The difficulty here is that there are several Quranic authorizations that call for instilling terror and fear into the heart of the enemy (8:60, et al.). And in his authoritative treatment of jihad, Pakistani Brigadier General S.K. Malik in his book, The Quranic Concept of War, notes the critical element of fear and terror in waging jihad:
In war our main objective is the opponent's heart or soul, our main weapon of offence against this objective is the strength of our own souls, and to launch such an attack, we have to keep terror away from our own hearts.... Terror struck into the hearts of the enemies is not only a means, it is the end itself. Once a condition of terror into the opponent's heart is obtained, hardly anything is left to be achieved. It is the point where the means and the end meet and merge. Terror is not a means of imposing decision on the enemy; it is the decision we wish to impose on him. ([Delhi, 1992], p. 59; emphasis added)
Malik explains that the very elements that Jackson wants to attribute to the concept of hiraba, fear and helplessness, are integral to the Islamic doctrine of jihad itself. (LTC Joseph Myers examines Malik's explanation of Islamic war doctrine in his review article published in the Winter 2006-2007 edition of Parameters: The US Army War College Quarterly.)

The effort by Jim Guirard and others in the "truespeak" movement to attempt to use the Islamic lexicon against international Islamic terrorism is certainly commendable. But as we see with Sherman Jackson's own treatment of hiraba, the attempt is wide off the mark. Our enemies are no doubt amused at our attempts to appear informed on matters of Islamic law, but this erroneous exegesis is hardly the tool to strike the fear of eternal damnation into the hearts of Osama bin Laden and his followers, as Guirard has claimed for his "truespeak".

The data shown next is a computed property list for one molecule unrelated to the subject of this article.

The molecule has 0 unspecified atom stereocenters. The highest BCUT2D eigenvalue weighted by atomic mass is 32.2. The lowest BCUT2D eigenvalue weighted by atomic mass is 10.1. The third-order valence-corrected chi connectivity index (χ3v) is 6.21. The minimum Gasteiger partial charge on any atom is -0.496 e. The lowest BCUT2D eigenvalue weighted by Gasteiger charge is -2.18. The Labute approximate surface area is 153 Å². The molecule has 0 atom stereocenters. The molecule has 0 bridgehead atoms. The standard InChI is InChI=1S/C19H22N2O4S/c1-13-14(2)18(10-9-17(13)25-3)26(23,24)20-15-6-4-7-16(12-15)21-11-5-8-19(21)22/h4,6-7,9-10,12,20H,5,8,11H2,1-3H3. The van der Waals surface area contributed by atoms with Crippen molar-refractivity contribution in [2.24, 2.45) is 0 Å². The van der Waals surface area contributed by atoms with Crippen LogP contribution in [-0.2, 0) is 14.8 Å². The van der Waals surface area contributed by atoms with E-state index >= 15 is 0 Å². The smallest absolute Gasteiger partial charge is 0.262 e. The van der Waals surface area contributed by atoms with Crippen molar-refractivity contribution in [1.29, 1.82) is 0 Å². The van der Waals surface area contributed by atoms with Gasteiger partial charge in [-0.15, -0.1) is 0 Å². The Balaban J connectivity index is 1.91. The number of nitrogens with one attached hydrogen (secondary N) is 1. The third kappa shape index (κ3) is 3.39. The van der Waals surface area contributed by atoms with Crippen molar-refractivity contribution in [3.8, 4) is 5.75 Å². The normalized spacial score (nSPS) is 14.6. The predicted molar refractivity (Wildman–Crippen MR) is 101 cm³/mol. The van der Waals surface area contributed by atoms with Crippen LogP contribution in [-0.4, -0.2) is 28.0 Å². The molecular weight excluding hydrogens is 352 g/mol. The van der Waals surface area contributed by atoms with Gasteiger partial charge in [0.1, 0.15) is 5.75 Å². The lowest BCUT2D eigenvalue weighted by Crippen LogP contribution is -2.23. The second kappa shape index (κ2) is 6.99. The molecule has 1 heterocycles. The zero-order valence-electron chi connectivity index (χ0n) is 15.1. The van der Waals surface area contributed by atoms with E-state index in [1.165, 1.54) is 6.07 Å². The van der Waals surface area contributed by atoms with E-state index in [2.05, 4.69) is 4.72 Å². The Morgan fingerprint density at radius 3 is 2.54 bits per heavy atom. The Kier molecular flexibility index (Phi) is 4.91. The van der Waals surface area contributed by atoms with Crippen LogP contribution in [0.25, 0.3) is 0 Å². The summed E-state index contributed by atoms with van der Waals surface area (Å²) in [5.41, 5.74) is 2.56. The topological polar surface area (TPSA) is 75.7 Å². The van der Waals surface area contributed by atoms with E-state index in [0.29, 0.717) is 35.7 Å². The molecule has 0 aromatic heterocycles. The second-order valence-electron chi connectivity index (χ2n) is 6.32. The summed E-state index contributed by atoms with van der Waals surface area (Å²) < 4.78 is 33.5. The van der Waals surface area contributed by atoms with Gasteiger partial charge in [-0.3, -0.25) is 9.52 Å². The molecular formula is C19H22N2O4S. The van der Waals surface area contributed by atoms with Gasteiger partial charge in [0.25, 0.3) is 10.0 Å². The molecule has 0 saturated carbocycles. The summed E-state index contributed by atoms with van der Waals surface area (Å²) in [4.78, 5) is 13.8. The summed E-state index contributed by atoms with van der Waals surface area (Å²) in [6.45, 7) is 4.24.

And as Walid Phares and Stephen Coughlin have already revealed, many of the Western Muslim advocates of this new approach are directly tied to known Muslim Brotherhood front groups operating in the US. As Coughlin itemizes, Sherman Jackson is a "trustee" to the North American Islamic Trust, and affiliated with the Islamic Society of North America and the Muslim Student Association, the first two of which were named as unindicted co-conspirators in the current Holy Land Foundation terror financing federal trial underway in Dallas, and the last was the original organizational wing of the Muslim Brotherhood in America. The hiraba-jihad terminology has also been endorsed by the Wahhabist Council for Islamic Education and the extremist mouthpiece Council on American-Islamic Relations (CAIR), also named as an unindicted co-conspirator in the Holy Land Foundation trial. That is telling in and of itself.

Walid Phares' warning is appropriate:
Thus the promoters of this theory of Hiraba and Mufsidoon are representing the views of classical Wahabis and the Muslim Brotherhood in their criticism of the "great leap forward" made by bin Laden. But by convincing Westerners that al Qaeda and its allies are not the real jihadists but some renegades, the advocates of this school would be causing the vision of Western defense to become blurred again so that more time could be gained by a larger, more powerful wave of Jihadism that is biding its time to strike when it chooses, under a coherent international leadership.
This new "truespeak" lexicon is not a new tool to engage terrorists groups like Al-Qaeda, but rather as Phares states, an obstacle "preventing the West from understanding jihad". The "truespeak" movement would be much more appropriate for a Madison Avenue advertising campaign, not a Global War on Terror. Given the apparent success "truespeak" and its adherents have had to date with regular briefings to senior military and policy audiences, that alone seems an indicator of a leadership unstudied and unprepared for the nuances of the terrorist doctrines opposing us.

Six years after 9/11, it is long past time for scholars in diplomatic, military, intelligence and academic circles to get a better grip on the threat we are confronting in the West and around the world. Analysts like Phares and Coughlin have already laid out a path for us to follow and the real war of ideas that needs to be waged.

Patrick Poole is an occasional contributor to American Thinker. He is the Executive Director of Central Ohioans Against Terrorism,  and he maintains a blog, Existential Space.